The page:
In CSMA/CA with RTS/CTS, an STA sends an RTS frame to the AP before sending a data frame, and the AP sends a CTS frame back to the STA to allocate a TXOP to it and to prohibit the other STAs from sending any frames during the network allocation vector (NAV) period. Since the RTS frame includes the sender address field, the AP can recognize which STA sent it. In our TXOP Exchange for uplink, the TXOP provider replaces the source address field in the RTS frame with the client address to force the AP to allocate a TXOP to the client with the corresponding CTS frame. We call this RTS frame the coop RTS frame. The provider calculates the NAV duration based on the data frame size and the physical transmission rate of the client and includes it in the coop RTS frame. We also introduce a coordination server, which a proxy server plays a role of as mentioned in Section 1, to handle the client's informations, such as MAC and IP address, physical transmission rate, data frame size, and throughput requirement. As discussed in our prior work , the coordination server works to ensure fairness between STAs and stimulate them to cooperate each other. We also proposed an algorithm that determines how frequently the coop RTS frames are sent from the provider according to the required throughput of the client [4, 5].
3 TXOP Exchange for downlink
In the downlink of WLANs, the throughput for each STA connected to the AP depends on the number of packets for each STA in the AP sending queue, because the AP sends the packet at the top in its sending queue when it obtains a TXOP. We here consider an example of a wireless access network with one AP and three STAs, STA A, STA B, and STA C. If the ratio of the number of packets for STA A, B and C in the sending queue of AP is a, b, and c, the downlink throughputs of the STAs are θ A = a · θtotal, θ B = b · θtotal, and θ C = c · θtotal, respectively, where θtotal is the total throughput of STAs. Therefore, for instance, if we want to assign a portion of the bandwidth for STA B to STA A without affecting STA C as illustrated in Figure 2, a and b should be increased and decreased, respectively, while maintaining c constant. Therefore, we enable the throughput delegation by controlling the number of packets for each STA in the AP sending queue.
3.1 System model
3.2 Basic mechanism of TCP window-size delegation
where Δ p was set equal to 1/W p as in the conventional TCP. It should bonoted that, when the proxy server has received a normal ACK packet from the client, just as in the conventional TCP, the proxy server updates the client's window size as W c = W c + Δ c , where Δ c = 1/W c .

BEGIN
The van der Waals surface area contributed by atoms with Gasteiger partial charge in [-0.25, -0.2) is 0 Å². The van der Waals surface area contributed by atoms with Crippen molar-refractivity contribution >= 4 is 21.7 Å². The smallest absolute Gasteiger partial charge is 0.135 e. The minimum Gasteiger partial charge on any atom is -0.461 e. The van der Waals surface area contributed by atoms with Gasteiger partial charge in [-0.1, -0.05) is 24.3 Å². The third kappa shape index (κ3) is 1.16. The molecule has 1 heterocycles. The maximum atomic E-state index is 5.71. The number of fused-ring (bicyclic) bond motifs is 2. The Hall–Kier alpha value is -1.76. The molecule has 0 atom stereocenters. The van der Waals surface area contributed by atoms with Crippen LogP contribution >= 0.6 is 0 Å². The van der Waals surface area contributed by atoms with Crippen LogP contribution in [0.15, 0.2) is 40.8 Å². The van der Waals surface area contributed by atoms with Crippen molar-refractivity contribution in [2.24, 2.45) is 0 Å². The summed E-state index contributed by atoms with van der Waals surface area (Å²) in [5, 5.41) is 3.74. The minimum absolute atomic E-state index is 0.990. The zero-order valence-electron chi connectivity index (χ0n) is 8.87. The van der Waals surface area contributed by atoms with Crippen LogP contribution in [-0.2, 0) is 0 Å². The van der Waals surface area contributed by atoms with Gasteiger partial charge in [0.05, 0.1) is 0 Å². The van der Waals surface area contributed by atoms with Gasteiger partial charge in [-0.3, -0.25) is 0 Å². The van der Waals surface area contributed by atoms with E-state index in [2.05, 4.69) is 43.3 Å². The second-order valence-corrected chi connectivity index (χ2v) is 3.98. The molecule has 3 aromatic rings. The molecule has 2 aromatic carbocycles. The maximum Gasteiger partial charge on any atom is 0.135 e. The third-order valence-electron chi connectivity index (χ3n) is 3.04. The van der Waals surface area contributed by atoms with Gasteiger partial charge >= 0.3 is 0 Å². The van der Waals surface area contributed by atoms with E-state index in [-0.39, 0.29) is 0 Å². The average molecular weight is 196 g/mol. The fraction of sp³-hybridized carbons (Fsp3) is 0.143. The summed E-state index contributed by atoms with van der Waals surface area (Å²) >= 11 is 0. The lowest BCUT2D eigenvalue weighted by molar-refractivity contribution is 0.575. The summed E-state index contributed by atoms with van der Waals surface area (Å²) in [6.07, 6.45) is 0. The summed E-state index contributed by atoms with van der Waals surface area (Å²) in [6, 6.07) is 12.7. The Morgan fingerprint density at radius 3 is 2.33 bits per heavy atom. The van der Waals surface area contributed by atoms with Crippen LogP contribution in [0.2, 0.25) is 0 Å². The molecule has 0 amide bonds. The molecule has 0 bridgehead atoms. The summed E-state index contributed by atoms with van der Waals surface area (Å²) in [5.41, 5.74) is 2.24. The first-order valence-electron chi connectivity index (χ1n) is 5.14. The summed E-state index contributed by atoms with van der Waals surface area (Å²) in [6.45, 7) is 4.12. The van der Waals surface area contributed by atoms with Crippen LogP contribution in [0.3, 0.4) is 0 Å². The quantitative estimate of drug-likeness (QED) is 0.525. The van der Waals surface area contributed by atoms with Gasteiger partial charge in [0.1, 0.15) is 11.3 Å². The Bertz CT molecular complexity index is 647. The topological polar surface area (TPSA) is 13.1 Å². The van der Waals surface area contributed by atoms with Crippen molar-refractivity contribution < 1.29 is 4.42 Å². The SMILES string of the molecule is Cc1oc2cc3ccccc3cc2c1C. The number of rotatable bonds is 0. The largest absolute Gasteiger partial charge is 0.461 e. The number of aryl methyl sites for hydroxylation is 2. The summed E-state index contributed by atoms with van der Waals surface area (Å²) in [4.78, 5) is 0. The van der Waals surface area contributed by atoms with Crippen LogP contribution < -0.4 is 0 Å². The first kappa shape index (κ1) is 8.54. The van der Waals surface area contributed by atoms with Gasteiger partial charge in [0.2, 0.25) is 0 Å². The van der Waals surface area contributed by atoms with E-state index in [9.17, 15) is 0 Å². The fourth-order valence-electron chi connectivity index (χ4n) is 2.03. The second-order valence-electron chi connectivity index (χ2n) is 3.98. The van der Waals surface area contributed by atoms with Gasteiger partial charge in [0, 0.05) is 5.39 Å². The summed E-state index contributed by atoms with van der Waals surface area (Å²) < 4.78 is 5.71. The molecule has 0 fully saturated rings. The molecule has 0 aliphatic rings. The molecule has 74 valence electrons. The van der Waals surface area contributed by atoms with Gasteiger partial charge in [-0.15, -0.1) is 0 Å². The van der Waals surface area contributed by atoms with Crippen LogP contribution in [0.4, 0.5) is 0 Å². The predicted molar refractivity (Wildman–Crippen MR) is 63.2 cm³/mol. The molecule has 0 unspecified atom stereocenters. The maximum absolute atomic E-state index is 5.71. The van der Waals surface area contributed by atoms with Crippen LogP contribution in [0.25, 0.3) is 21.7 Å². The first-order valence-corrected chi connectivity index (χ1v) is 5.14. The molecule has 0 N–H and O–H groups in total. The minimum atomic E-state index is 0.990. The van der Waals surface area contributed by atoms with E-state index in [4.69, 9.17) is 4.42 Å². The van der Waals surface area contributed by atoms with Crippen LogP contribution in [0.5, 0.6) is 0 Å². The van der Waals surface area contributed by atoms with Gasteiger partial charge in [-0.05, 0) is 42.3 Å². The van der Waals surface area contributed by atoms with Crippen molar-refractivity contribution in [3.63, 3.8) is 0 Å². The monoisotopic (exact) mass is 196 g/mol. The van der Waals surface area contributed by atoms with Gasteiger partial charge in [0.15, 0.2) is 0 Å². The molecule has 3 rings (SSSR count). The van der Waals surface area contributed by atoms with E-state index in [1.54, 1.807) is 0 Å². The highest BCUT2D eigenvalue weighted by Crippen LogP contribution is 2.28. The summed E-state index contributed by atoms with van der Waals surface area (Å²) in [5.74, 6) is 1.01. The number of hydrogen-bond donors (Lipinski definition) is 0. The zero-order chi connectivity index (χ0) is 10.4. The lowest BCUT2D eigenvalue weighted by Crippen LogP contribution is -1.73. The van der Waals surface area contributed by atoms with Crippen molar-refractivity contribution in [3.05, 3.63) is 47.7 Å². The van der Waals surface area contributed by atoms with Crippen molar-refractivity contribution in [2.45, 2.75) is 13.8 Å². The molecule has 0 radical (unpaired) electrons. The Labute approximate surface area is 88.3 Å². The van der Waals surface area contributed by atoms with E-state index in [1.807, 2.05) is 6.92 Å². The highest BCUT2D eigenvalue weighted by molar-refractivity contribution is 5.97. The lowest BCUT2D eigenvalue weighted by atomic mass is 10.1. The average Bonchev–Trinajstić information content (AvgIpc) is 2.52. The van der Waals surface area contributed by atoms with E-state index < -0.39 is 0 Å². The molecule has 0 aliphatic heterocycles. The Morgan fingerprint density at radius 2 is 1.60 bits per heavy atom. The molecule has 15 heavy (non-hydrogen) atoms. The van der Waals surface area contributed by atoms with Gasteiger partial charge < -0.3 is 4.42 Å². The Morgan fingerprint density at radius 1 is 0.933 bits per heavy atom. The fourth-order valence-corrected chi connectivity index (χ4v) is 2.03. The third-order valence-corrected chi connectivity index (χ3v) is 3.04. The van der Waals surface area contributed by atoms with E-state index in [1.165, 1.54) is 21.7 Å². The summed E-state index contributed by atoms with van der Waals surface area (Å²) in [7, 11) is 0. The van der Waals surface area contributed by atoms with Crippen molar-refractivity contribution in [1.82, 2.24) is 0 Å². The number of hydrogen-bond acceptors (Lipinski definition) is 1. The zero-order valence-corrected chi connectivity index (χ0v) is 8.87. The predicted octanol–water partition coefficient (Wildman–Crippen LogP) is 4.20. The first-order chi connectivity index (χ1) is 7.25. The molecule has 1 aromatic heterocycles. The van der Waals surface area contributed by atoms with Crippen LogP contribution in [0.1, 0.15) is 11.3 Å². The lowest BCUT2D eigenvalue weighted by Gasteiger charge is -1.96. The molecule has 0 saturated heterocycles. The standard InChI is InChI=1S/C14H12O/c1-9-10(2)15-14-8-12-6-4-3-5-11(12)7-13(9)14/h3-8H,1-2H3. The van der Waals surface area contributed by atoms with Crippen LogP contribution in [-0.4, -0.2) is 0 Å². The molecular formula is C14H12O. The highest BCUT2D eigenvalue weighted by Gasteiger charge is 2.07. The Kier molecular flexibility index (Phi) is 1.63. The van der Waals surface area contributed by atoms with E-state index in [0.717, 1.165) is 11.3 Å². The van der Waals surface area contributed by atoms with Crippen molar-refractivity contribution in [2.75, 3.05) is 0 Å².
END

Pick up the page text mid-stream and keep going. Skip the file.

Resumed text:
The algorithm in Equation 1 means that as α increases, more window size is delegated from the provider to the client. When the flow for the client is in the slow-start phase and when the flow for the provider is in congestion-avoidance phase, the increase in the window size is kept held until the flow for the client comes back in the congestion-avoidance phase and then will be added to the client's window size. In addition, the proxy server records and updates a virtual window sizes of the provider and client, and , respectively, which they would obtain if the provider did not delegate its window size to the client. The virtual window size, , is updated by when and when . is updated only when the proxy server receives an ACK packet from the STA x.
where and are the slow-start threshold of the flow for the provider and client, respectively. Equation 2 means that, as β increases, W c decreases less often, which implies the client's window size is maintained larger. It should be noted that the proxy server retransmits the packets corresponding to the duplicate ACKs in both cases in Equation 2. After decreasing the window size of the client/provider, the virtual window size of the client/provider is initialized by 0.
3.3 How to set α and β
Here, we consider a case where STA i becomes a client, STA j becomes a provider, respectively. We set optimal α in accordance with a required throughput of STA and a 'referenced' throughput of the STA θ i . As the first step just after the 'start' in Figure 7, a proxy server measures θ i before starting the window-size delegation, and then the proxy server calculates appropriate α from θ i and .
where D i is the size of packets sent to STA i, is the congestion window size when triple-duplicate ACKs occur in the steady state; TD i is a duration after triple-duplicate ACKs occur until the next triple-duplicate ACKs occur.
For setting β, we use and , which are how many times triple-duplicate ACKs for a client and a provider, respectively, occur while the window-size delegation is operated with α given in Section 3.3.1 and β = 0. After setting α, a proxy server starts window-size delegation with the α and β = 0 and then measures and , as illustrated in Figure 7. Then, β is set using measured parameters, and .